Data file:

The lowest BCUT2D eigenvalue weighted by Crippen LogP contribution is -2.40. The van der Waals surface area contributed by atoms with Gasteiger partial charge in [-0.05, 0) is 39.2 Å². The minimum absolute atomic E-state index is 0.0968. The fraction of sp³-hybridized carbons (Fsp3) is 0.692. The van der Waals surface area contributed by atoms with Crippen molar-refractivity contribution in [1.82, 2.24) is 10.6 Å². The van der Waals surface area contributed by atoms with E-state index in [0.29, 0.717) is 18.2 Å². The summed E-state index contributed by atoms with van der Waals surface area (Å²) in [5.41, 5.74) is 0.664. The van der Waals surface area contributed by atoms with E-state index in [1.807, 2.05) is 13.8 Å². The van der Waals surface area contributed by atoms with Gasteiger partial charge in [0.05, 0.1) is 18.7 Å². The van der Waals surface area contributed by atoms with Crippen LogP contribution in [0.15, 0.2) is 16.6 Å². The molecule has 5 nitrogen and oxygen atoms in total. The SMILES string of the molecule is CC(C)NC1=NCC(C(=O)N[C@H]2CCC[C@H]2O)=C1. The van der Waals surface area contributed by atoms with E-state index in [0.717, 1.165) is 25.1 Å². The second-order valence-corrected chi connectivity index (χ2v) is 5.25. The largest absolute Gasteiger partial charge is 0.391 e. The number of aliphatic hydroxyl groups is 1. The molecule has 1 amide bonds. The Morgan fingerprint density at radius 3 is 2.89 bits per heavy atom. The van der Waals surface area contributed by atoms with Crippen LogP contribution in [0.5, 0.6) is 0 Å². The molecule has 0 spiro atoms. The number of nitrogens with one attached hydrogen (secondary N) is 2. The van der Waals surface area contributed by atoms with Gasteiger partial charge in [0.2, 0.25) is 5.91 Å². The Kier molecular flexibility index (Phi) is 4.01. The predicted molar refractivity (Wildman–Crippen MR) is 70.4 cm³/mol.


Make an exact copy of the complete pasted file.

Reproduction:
The lowest BCUT2D eigenvalue weighted by Crippen LogP contribution is -2.40. The van der Waals surface area contributed by atoms with Gasteiger partial charge in [-0.05, 0) is 39.2 Å². The minimum absolute atomic E-state index is 0.0968. The fraction of sp³-hybridized carbons (Fsp3) is 0.692. The van der Waals surface area contributed by atoms with Crippen molar-refractivity contribution in [1.82, 2.24) is 10.6 Å². The van der Waals surface area contributed by atoms with E-state index in [0.29, 0.717) is 18.2 Å². The summed E-state index contributed by atoms with van der Waals surface area (Å²) in [5.41, 5.74) is 0.664. The van der Waals surface area contributed by atoms with E-state index in [1.807, 2.05) is 13.8 Å². The van der Waals surface area contributed by atoms with Gasteiger partial charge in [0.05, 0.1) is 18.7 Å². The van der Waals surface area contributed by atoms with Crippen LogP contribution in [0.15, 0.2) is 16.6 Å². The molecule has 5 nitrogen and oxygen atoms in total. The SMILES string of the molecule is CC(C)NC1=NCC(C(=O)N[C@H]2CCC[C@H]2O)=C1. The van der Waals surface area contributed by atoms with E-state index in [0.717, 1.165) is 25.1 Å². The second-order valence-corrected chi connectivity index (χ2v) is 5.25. The largest absolute Gasteiger partial charge is 0.391 e. The number of aliphatic hydroxyl groups is 1. The molecule has 1 amide bonds. The Morgan fingerprint density at radius 3 is 2.89 bits per heavy atom. The van der Waals surface area contributed by atoms with Crippen LogP contribution in [0.5, 0.6) is 0 Å². The molecule has 0 spiro atoms. The number of nitrogens with one attached hydrogen (secondary N) is 2. The van der Waals surface area contributed by atoms with Gasteiger partial charge in [0.2, 0.25) is 5.91 Å². The Kier molecular flexibility index (Phi) is 4.01. The predicted molar refractivity (Wildman–Crippen MR) is 70.4 cm³/mol.